Common Ground

Before I head off for a late summer vacation, I’d like to point out two notable op-eds appearing in today’s NYT. One is by Nicholas Kristof, who, after mentioning opposition to the Islamic center in lower Manhattan, goes on to discuss “earlier waves of intolerance in American history,” not out of hatred or bigotry, but fear.

The second piece well worth reading is by renowned historian Taylor Branch, who reviews last week’s highly publicized Glen Beck rally in Washington D.C. In the run-up to the event, there was much criticism of Beck from liberal quarters, who resented that he was wrapping himself in the mantle of the civil rights movement. But Beck’s speech that day, as Branch interprets it, didn’t play out the way Beck’s critics imagined it would.

Rather, Branch points out some interesting parallels between the famed march on Washington in 1963 and Beck’s commemorative rally, including this historical context:

Fear is a hazard of great endeavors to bridge political differences. In 1963, racial apprehension before Dr. King’s rally drove the federal government to furlough its workers for the day. The Pentagon deployed 20,000 paratroopers. Hospitals stockpiled plasma. Washington banned sales of alcohol, and Major League Baseball canceled not one but two days of Senators baseball, just to be safe. When the march of benign inspiration embarrassed these measures, opponents still insisted that the civil rights bill would enslave white people.

Since that momentous day, Branch writes, “the search for common ground has not gotten any easier.” Noting that Beck’s speech last week might presage a new chapter in Beck’s life (perhaps a less politically incendiary one?) Branch observes:

Glenn Beck calls himself a damaged product of family tragedy, failed education and past addiction “” mercurial and unsure, like many of his hard-pressed audience. He may never follow through from his “new starting point” into constructive politics. Even so, he made peace for one day with the liberal half of the American heritage. That is a good thing. Our political health, in the spirit of Dr. King’s march, requires thoughtful and bold initiatives from all quarters.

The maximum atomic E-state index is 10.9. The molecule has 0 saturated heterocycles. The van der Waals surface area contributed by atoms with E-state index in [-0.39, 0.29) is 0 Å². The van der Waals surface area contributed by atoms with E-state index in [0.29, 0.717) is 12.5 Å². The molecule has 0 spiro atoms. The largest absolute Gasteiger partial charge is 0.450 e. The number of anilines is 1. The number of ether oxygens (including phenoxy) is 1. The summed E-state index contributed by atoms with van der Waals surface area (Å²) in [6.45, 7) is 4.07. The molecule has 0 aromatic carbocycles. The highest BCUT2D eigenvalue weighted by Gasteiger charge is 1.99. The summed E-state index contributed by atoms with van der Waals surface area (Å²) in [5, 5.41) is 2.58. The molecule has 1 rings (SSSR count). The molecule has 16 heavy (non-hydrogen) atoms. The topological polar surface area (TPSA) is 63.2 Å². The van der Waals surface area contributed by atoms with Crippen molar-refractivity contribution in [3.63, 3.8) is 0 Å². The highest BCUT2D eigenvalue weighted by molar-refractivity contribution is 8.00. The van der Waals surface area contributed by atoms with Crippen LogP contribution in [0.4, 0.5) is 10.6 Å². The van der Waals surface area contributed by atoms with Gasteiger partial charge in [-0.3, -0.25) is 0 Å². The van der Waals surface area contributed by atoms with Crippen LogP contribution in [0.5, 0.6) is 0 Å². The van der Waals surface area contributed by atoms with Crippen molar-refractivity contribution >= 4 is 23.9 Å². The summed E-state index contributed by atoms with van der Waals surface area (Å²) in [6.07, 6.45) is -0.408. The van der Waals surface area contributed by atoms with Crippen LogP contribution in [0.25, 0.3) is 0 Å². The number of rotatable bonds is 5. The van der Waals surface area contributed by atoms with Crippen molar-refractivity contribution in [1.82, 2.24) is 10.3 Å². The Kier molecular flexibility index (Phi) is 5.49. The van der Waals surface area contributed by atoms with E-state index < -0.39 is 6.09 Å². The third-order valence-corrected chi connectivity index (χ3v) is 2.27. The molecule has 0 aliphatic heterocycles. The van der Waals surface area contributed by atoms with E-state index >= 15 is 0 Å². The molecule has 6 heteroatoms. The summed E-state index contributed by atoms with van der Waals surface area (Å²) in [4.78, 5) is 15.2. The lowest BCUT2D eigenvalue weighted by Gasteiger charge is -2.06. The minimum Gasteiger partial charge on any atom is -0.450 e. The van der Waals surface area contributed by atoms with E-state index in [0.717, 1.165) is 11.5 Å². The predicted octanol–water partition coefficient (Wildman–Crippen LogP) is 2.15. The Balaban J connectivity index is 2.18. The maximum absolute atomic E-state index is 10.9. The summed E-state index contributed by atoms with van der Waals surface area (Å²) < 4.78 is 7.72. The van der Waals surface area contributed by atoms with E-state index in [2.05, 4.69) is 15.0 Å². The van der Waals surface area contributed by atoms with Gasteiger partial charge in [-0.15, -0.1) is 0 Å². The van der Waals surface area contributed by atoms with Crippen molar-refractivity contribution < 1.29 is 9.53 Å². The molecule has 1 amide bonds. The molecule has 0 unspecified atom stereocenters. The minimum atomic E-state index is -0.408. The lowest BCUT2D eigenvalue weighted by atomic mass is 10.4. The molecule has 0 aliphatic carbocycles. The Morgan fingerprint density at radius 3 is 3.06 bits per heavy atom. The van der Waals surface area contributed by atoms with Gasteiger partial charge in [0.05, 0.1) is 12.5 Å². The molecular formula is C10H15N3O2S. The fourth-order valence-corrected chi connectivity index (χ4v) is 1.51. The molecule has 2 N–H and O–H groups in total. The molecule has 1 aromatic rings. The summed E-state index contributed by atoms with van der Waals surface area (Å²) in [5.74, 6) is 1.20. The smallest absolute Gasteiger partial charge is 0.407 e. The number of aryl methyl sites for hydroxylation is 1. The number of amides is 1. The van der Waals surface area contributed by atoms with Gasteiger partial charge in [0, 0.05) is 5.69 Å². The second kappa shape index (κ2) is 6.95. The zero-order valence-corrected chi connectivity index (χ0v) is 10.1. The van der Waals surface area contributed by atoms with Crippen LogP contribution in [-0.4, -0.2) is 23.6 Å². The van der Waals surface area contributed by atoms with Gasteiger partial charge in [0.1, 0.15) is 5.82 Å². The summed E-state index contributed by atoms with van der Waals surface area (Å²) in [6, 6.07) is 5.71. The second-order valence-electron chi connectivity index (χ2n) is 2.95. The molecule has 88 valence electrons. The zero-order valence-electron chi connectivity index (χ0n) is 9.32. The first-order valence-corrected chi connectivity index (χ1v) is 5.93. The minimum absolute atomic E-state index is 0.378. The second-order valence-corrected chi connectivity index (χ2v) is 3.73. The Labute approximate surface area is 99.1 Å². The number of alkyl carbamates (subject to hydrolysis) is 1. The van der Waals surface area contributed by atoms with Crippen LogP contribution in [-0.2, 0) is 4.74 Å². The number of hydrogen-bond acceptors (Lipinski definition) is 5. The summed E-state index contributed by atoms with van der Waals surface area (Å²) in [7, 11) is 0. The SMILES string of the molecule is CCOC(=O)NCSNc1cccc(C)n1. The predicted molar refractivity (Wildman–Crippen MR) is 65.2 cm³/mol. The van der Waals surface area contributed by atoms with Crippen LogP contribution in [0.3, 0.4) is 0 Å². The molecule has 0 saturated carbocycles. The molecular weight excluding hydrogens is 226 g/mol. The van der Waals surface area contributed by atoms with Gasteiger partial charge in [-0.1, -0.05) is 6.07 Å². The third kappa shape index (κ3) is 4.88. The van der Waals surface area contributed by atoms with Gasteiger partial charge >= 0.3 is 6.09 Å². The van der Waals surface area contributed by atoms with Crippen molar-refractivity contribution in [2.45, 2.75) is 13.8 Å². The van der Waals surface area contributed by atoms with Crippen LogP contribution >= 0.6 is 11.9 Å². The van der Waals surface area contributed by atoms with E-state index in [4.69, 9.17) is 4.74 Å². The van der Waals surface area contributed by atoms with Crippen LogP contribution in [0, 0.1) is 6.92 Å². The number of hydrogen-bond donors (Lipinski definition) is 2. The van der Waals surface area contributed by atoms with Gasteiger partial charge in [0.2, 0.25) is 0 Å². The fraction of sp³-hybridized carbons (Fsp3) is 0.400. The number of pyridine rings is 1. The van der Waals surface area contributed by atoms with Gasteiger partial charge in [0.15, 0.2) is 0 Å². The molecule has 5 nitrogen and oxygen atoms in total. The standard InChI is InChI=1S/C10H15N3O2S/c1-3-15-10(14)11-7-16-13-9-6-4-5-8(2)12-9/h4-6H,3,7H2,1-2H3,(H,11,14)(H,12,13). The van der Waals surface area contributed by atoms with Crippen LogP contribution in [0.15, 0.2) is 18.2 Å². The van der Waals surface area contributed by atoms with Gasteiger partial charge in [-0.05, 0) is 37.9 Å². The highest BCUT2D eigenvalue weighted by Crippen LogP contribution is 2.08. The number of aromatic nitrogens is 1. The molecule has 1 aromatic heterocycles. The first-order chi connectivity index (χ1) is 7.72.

See you sometime late next week.  I won’t be able to monitor this thread closely, if much at all for long periods. So I’m going to trust that civility will reign in my absence. Be careful about including more than one link in any comment or you might end up in a lengthy moderation. Happy end of summer.

4 Responses to “Common Ground”

  1. Tom Fuller says:

    Have a nice holiday.

  2. Pascvaks says:

    “Fear is a hazard of great endeavors to bridge political differences.”

    Indeed?  Is it not also true that ‘fear’ is not only a hazard of great endeavours, but a hazard of every aspect of life itself and has a million and one faces, smells, sounds, tastes, and feels.  Anything is capable of generating it.  Some significant events are capable, after a generation or three of turmoil and eventual resolution, of changing us and the world into a different reality as well.  The threat of ‘change’ and the fear of change are always with us, and have been for a long, long time.  It can drive us to any means to prevent it, and/or make it happen;-)

  3. Cola Vaughan says:

    Speaking of the NWT and in reference to this quote   “like many of his hard-pressed audience” 

    to get an idea the underlying reason so many are “hard-pressed'” read this: http://www.nytimes.com/2010/09/03/opinion/03reich.html?_r=1&scp=1&sq=robert%20reich&st=cse

    “consumers no longer have the purchasing power to buy the goods and services they produce as workers; for some time now, their means haven’t kept up with what the growing economy could and should have been able to provide them. “

  4. Pascvaks says:

    Not to worry Cola!  The US ‘produces’ so little beyond mere hamburgers or pizzas these days that your point is OBE.  But if your speaking of imports, now that’s a different can of tuna.  When it comes to imports, we’re drowning in them and simply have to squelch the flow.  Perhaps when the Chinese and Indians increase their capacity another 50% they’ll be able to afford the stuff they’ve been giving to us on credit.  Oh well, there’s always hope.  Let’s also hope they don’t demand payment for all those worthless bonds and securities we’ve been “selling” them;-)

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